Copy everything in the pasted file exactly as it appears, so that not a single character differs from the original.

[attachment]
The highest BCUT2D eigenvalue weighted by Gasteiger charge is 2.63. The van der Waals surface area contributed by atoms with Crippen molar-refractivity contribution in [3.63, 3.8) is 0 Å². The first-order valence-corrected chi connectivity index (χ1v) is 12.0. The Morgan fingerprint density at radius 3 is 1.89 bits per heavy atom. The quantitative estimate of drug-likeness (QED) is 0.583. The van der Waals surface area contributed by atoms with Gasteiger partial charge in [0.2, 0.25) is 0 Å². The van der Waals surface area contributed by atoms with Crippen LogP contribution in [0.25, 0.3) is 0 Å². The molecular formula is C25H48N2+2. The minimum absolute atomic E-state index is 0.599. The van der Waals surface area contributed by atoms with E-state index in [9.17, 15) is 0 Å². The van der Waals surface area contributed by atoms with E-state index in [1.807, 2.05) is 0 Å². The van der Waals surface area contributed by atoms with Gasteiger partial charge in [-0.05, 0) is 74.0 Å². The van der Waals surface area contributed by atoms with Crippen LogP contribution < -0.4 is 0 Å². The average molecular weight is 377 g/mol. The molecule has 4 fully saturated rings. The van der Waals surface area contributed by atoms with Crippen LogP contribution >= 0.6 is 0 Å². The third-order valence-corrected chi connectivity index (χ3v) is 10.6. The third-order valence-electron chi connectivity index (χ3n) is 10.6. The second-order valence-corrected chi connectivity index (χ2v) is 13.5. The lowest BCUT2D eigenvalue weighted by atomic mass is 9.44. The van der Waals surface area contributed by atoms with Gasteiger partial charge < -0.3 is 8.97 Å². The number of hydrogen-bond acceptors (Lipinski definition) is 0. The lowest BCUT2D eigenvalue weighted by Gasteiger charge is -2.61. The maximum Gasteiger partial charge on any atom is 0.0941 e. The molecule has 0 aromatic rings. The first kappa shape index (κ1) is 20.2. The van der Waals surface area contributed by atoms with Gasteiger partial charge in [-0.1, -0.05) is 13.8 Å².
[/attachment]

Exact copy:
The highest BCUT2D eigenvalue weighted by Gasteiger charge is 2.63. The van der Waals surface area contributed by atoms with Crippen molar-refractivity contribution in [3.63, 3.8) is 0 Å². The first-order valence-corrected chi connectivity index (χ1v) is 12.0. The Morgan fingerprint density at radius 3 is 1.89 bits per heavy atom. The quantitative estimate of drug-likeness (QED) is 0.583. The van der Waals surface area contributed by atoms with Gasteiger partial charge in [0.2, 0.25) is 0 Å². The van der Waals surface area contributed by atoms with Crippen LogP contribution in [0.25, 0.3) is 0 Å². The molecular formula is C25H48N2+2. The minimum absolute atomic E-state index is 0.599. The van der Waals surface area contributed by atoms with E-state index in [9.17, 15) is 0 Å². The van der Waals surface area contributed by atoms with E-state index in [1.807, 2.05) is 0 Å². The van der Waals surface area contributed by atoms with Gasteiger partial charge in [-0.05, 0) is 74.0 Å². The van der Waals surface area contributed by atoms with Crippen LogP contribution < -0.4 is 0 Å². The average molecular weight is 377 g/mol. The molecule has 4 fully saturated rings. The van der Waals surface area contributed by atoms with Crippen LogP contribution >= 0.6 is 0 Å². The third-order valence-corrected chi connectivity index (χ3v) is 10.6. The third-order valence-electron chi connectivity index (χ3n) is 10.6. The second-order valence-corrected chi connectivity index (χ2v) is 13.5. The lowest BCUT2D eigenvalue weighted by atomic mass is 9.44. The van der Waals surface area contributed by atoms with Gasteiger partial charge < -0.3 is 8.97 Å². The number of hydrogen-bond acceptors (Lipinski definition) is 0. The lowest BCUT2D eigenvalue weighted by Gasteiger charge is -2.61. The maximum Gasteiger partial charge on any atom is 0.0941 e. The molecule has 0 aromatic rings. The first kappa shape index (κ1) is 20.2. The van der Waals surface area contributed by atoms with Gasteiger partial charge in [-0.1, -0.05) is 13.8 Å².